NASCAR finds home in Vegas

Mar 2, 2004 6:42 AM

It’s hard to believe that Las Vegas is hosting NASCAR’s top division, now the Nextel Cup Series, for the seventh straight year. Since the union began, NASCAR and Vegas have both grown in a classic symbiotic relationship.

But it may be safe to say that Las Vegas has benefited the most. While NASCAR has the huge television contract and great TV ratings, Las Vegas gets to host the largest sporting event in the state of Nevada. Plus the timing couldn’t have been better.

The city has been searching for something to call its own without committing to something like a full-blown stadium, something most pro sports franchises demand.

But an event like a big time NASCAR weekend gives the city something to look forward to and, with only one event a year, it’s easy to prepare for.

As for the NASCAR visitors, the casinos couldn’t have scripted a better cast of characters. The race car crowd comes with money and enjoys spending it, and best of all for the casinos, they love to gamble.

Of all the groups that visit Las Vegas, only the rodeo crowd can compare with the same type of energy. But the NASCAR weekend outweighs NFR days because there are so many more NASCAR fans, almost 70,000 more.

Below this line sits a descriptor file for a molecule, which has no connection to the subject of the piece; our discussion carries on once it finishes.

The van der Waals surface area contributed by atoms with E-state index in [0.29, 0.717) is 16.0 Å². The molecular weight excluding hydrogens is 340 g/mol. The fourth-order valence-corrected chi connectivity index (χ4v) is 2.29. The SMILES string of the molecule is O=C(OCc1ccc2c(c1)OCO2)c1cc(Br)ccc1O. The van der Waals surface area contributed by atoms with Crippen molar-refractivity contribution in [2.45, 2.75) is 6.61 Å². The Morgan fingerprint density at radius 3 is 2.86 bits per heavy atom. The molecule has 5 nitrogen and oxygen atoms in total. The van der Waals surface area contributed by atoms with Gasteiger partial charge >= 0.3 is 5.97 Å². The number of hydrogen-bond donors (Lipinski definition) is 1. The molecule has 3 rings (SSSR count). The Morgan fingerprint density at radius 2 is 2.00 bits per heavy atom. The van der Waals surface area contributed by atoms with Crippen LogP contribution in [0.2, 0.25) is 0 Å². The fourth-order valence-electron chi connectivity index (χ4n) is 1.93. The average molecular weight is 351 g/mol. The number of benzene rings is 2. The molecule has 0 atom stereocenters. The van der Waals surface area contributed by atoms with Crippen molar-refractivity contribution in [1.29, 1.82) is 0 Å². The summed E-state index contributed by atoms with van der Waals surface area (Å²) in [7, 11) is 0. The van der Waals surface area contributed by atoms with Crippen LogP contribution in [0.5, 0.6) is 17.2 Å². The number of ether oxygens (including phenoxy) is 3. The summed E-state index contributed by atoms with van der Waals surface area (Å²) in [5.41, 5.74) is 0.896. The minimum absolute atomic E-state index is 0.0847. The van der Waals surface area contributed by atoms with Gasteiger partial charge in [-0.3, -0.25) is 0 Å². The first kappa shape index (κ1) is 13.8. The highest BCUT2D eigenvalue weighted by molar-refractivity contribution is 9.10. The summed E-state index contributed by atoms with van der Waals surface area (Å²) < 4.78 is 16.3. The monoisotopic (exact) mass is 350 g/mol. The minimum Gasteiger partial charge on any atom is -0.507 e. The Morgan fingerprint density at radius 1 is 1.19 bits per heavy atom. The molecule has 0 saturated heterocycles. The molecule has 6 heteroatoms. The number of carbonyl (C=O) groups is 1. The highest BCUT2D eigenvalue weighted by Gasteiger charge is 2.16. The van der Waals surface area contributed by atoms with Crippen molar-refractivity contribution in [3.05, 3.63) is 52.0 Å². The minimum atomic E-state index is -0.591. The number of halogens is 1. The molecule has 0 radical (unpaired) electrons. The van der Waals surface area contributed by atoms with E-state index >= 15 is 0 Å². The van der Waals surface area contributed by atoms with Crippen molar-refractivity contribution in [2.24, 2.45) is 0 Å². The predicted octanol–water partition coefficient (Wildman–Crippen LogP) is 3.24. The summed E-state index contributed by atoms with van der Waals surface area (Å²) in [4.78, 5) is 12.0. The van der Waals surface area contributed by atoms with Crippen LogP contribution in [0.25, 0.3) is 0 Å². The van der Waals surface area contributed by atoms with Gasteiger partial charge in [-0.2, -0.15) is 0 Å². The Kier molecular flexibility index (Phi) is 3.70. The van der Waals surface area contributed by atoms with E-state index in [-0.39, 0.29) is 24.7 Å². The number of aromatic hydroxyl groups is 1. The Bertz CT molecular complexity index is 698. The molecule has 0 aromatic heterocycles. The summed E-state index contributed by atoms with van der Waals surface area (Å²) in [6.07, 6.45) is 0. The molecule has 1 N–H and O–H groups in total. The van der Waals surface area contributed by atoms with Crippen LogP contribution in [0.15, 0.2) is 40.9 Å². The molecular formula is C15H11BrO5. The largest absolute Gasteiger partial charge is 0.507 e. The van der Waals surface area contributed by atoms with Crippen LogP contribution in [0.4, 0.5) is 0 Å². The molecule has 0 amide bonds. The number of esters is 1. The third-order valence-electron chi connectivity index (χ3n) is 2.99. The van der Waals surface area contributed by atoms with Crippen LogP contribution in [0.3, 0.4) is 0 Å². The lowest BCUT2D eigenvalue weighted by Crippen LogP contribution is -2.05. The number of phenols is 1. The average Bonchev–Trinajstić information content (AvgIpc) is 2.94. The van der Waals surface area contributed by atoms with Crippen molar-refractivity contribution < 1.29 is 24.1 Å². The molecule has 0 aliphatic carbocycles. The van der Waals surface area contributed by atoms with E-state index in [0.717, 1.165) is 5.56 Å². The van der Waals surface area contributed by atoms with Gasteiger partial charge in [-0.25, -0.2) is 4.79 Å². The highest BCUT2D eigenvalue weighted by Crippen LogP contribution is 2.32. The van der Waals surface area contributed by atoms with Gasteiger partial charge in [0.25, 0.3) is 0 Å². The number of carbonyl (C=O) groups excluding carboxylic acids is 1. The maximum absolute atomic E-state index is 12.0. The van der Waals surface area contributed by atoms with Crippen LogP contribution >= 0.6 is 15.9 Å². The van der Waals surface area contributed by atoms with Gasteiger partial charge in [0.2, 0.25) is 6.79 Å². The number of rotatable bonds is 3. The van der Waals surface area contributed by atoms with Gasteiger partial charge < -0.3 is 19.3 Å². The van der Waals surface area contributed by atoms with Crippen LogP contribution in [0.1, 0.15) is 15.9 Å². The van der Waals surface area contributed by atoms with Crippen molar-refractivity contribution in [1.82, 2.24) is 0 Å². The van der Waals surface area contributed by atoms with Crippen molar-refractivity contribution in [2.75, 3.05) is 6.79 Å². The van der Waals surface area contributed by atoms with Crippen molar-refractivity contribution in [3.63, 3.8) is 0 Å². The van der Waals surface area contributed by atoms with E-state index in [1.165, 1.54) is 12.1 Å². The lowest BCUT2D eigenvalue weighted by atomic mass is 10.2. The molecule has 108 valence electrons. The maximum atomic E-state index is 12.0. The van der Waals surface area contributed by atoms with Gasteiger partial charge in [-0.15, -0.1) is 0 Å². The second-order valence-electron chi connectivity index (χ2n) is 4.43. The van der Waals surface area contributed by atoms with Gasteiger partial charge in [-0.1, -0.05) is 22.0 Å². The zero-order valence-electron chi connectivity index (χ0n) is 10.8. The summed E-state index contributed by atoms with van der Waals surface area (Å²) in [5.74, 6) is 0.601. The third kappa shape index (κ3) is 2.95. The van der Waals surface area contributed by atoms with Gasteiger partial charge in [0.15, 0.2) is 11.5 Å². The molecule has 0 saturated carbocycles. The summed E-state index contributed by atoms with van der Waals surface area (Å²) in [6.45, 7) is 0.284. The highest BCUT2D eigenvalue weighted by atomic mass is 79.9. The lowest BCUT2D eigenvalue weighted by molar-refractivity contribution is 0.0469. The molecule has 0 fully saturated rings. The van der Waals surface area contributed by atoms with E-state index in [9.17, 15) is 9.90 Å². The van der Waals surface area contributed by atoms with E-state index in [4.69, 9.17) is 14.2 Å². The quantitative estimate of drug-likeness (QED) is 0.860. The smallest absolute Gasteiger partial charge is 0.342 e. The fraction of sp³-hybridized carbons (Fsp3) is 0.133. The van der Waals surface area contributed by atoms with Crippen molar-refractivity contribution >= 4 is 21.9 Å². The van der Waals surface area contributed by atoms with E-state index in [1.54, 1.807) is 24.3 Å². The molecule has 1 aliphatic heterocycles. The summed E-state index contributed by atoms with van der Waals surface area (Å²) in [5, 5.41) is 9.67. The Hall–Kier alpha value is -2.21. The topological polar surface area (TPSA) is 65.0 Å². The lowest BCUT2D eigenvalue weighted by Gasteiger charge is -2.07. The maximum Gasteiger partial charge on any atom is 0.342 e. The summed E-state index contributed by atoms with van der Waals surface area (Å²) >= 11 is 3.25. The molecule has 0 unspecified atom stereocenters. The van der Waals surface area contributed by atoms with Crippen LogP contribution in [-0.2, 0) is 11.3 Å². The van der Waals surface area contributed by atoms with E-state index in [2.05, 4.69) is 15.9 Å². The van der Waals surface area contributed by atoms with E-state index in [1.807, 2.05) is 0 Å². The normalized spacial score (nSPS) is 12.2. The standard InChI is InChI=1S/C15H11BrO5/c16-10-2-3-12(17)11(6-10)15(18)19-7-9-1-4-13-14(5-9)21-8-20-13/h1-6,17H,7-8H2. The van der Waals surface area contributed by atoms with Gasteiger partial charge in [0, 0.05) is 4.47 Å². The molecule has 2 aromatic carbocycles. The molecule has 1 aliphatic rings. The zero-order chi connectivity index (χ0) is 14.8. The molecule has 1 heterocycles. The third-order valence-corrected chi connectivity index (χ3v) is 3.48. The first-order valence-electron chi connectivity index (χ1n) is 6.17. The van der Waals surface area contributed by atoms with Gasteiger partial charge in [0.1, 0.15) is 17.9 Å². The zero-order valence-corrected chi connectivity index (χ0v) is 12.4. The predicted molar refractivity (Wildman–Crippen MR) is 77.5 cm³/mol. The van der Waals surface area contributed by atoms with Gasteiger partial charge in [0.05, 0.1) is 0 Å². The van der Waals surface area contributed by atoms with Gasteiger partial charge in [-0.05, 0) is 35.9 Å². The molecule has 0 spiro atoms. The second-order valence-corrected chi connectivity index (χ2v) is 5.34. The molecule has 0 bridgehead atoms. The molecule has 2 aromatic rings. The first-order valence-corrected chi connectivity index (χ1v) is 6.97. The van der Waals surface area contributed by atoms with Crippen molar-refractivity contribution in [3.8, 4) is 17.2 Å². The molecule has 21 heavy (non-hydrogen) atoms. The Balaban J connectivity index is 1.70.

In the casinos this Friday and Saturday night, one can feel the energy of NASCAR everywhere, whether it’s hootin’ and hollerin’ at a blackjack table or the constant ringing of slot machines, the joints will be hopping.

Beyond all the gaming revenue these fans dump into the casino every year, the non-gaming profits are just as staggering. Last year, the weekend generated more than $81.4 million in non-gaming revenue.

Las Vegas can thank legendary visionaries Ralph Englestad, Bill Bennett, and Richie Clyne for making their dream come true when a decade ago they daringly decided to build a track without the commitment of a Winston Cup race.

This weekend, about 140,000 fans will sell out the Las Vegas Motor Speedway, whose Daimler Chrysler 400 has the best rating of any non-Daytona race on television.

At some point, Las Vegas should be considered for a second Nextel race date. California got its extra date last year with 50,000 less seats than Las Vegas.

Look for something big to happen with the 2005 schedule and additional dates to be given to Vegas or Texas, or possibly even both.